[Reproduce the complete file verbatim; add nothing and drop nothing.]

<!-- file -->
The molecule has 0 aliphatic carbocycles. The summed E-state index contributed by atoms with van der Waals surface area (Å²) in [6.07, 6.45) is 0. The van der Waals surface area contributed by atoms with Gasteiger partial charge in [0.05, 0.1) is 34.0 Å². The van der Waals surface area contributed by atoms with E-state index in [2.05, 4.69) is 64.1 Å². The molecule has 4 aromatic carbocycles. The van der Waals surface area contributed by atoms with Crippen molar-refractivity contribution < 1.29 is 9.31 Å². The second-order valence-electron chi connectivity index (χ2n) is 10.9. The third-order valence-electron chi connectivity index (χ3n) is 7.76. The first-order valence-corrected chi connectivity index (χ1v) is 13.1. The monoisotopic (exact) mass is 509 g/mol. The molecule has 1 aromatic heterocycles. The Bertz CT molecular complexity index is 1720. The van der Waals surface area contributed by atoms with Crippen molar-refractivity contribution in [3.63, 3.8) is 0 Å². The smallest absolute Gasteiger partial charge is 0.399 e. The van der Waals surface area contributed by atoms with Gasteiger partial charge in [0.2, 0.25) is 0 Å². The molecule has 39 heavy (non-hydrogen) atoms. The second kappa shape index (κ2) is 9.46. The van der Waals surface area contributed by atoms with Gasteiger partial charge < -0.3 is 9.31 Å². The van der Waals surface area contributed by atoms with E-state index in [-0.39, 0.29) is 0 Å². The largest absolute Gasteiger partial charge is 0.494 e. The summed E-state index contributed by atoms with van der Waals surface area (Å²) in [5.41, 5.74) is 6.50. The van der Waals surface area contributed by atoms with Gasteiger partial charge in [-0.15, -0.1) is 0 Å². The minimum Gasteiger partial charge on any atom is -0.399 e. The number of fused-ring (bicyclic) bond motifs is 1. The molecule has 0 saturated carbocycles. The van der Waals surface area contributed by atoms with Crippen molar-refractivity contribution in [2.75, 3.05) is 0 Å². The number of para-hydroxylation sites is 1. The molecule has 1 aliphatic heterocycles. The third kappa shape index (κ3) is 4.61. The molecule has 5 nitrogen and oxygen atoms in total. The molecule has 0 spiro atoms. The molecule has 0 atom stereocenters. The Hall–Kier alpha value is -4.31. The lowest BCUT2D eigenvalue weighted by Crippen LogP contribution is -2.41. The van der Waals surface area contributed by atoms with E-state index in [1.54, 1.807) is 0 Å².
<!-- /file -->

The molecule has 0 aliphatic carbocycles. The summed E-state index contributed by atoms with van der Waals surface area (Å²) in [6.07, 6.45) is 0. The van der Waals surface area contributed by atoms with Gasteiger partial charge in [0.05, 0.1) is 34.0 Å². The van der Waals surface area contributed by atoms with E-state index in [2.05, 4.69) is 64.1 Å². The molecule has 4 aromatic carbocycles. The van der Waals surface area contributed by atoms with Crippen molar-refractivity contribution < 1.29 is 9.31 Å². The second-order valence-electron chi connectivity index (χ2n) is 10.9. The third-order valence-electron chi connectivity index (χ3n) is 7.76. The first-order valence-corrected chi connectivity index (χ1v) is 13.1. The monoisotopic (exact) mass is 509 g/mol. The molecule has 1 aromatic heterocycles. The Bertz CT molecular complexity index is 1720. The van der Waals surface area contributed by atoms with Crippen molar-refractivity contribution in [3.63, 3.8) is 0 Å². The smallest absolute Gasteiger partial charge is 0.399 e. The van der Waals surface area contributed by atoms with Gasteiger partial charge in [0.2, 0.25) is 0 Å². The molecule has 39 heavy (non-hydrogen) atoms. The second kappa shape index (κ2) is 9.46. The van der Waals surface area contributed by atoms with Gasteiger partial charge < -0.3 is 9.31 Å². The van der Waals surface area contributed by atoms with E-state index in [-0.39, 0.29) is 0 Å². The largest absolute Gasteiger partial charge is 0.494 e. The summed E-state index contributed by atoms with van der Waals surface area (Å²) in [5.41, 5.74) is 6.50. The van der Waals surface area contributed by atoms with Gasteiger partial charge in [-0.15, -0.1) is 0 Å². The minimum Gasteiger partial charge on any atom is -0.399 e. The number of fused-ring (bicyclic) bond motifs is 1. The molecule has 0 saturated carbocycles. The van der Waals surface area contributed by atoms with Crippen molar-refractivity contribution in [2.75, 3.05) is 0 Å². The number of para-hydroxylation sites is 1. The molecule has 1 aliphatic heterocycles. The third kappa shape index (κ3) is 4.61. The molecule has 5 nitrogen and oxygen atoms in total. The molecule has 0 spiro atoms. The molecule has 0 atom stereocenters. The Hall–Kier alpha value is -4.31. The lowest BCUT2D eigenvalue weighted by Crippen LogP contribution is -2.41. The van der Waals surface area contributed by atoms with E-state index in [1.54, 1.807) is 0 Å².